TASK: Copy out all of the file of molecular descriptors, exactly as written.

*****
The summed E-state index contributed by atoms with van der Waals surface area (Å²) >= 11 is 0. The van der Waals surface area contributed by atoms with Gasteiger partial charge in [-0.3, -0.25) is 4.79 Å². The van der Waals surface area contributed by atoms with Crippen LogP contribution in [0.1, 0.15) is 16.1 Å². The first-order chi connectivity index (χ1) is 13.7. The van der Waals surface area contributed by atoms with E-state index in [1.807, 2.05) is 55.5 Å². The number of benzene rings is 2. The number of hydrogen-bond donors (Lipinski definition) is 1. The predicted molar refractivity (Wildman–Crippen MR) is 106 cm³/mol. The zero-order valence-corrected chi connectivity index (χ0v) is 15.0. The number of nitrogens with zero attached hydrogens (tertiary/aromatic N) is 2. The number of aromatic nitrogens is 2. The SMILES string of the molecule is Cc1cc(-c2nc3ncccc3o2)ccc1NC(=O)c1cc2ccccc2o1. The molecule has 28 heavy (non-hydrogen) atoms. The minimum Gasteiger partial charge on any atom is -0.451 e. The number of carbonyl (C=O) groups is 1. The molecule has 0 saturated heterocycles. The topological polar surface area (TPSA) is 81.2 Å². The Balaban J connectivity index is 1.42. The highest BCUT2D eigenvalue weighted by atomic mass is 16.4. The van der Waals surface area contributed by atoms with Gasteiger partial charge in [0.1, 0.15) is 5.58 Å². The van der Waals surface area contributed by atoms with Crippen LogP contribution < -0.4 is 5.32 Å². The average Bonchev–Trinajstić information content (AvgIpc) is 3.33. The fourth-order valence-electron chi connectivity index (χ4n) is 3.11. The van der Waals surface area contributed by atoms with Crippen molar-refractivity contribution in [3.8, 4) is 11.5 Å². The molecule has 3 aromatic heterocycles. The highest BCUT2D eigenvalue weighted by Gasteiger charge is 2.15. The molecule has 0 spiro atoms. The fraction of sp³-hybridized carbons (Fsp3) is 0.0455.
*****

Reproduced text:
The summed E-state index contributed by atoms with van der Waals surface area (Å²) >= 11 is 0. The van der Waals surface area contributed by atoms with Gasteiger partial charge in [-0.3, -0.25) is 4.79 Å². The van der Waals surface area contributed by atoms with Crippen LogP contribution in [0.1, 0.15) is 16.1 Å². The first-order chi connectivity index (χ1) is 13.7. The van der Waals surface area contributed by atoms with E-state index in [1.807, 2.05) is 55.5 Å². The number of benzene rings is 2. The number of hydrogen-bond donors (Lipinski definition) is 1. The predicted molar refractivity (Wildman–Crippen MR) is 106 cm³/mol. The zero-order valence-corrected chi connectivity index (χ0v) is 15.0. The number of nitrogens with zero attached hydrogens (tertiary/aromatic N) is 2. The number of aromatic nitrogens is 2. The SMILES string of the molecule is Cc1cc(-c2nc3ncccc3o2)ccc1NC(=O)c1cc2ccccc2o1. The molecule has 28 heavy (non-hydrogen) atoms. The minimum Gasteiger partial charge on any atom is -0.451 e. The number of carbonyl (C=O) groups is 1. The molecule has 0 saturated heterocycles. The topological polar surface area (TPSA) is 81.2 Å². The Balaban J connectivity index is 1.42. The highest BCUT2D eigenvalue weighted by atomic mass is 16.4. The van der Waals surface area contributed by atoms with Gasteiger partial charge in [0.1, 0.15) is 5.58 Å². The van der Waals surface area contributed by atoms with Crippen LogP contribution < -0.4 is 5.32 Å². The average Bonchev–Trinajstić information content (AvgIpc) is 3.33. The fourth-order valence-electron chi connectivity index (χ4n) is 3.11. The van der Waals surface area contributed by atoms with Crippen molar-refractivity contribution in [3.8, 4) is 11.5 Å². The molecule has 3 aromatic heterocycles. The highest BCUT2D eigenvalue weighted by Gasteiger charge is 2.15. The molecule has 0 spiro atoms. The fraction of sp³-hybridized carbons (Fsp3) is 0.0455.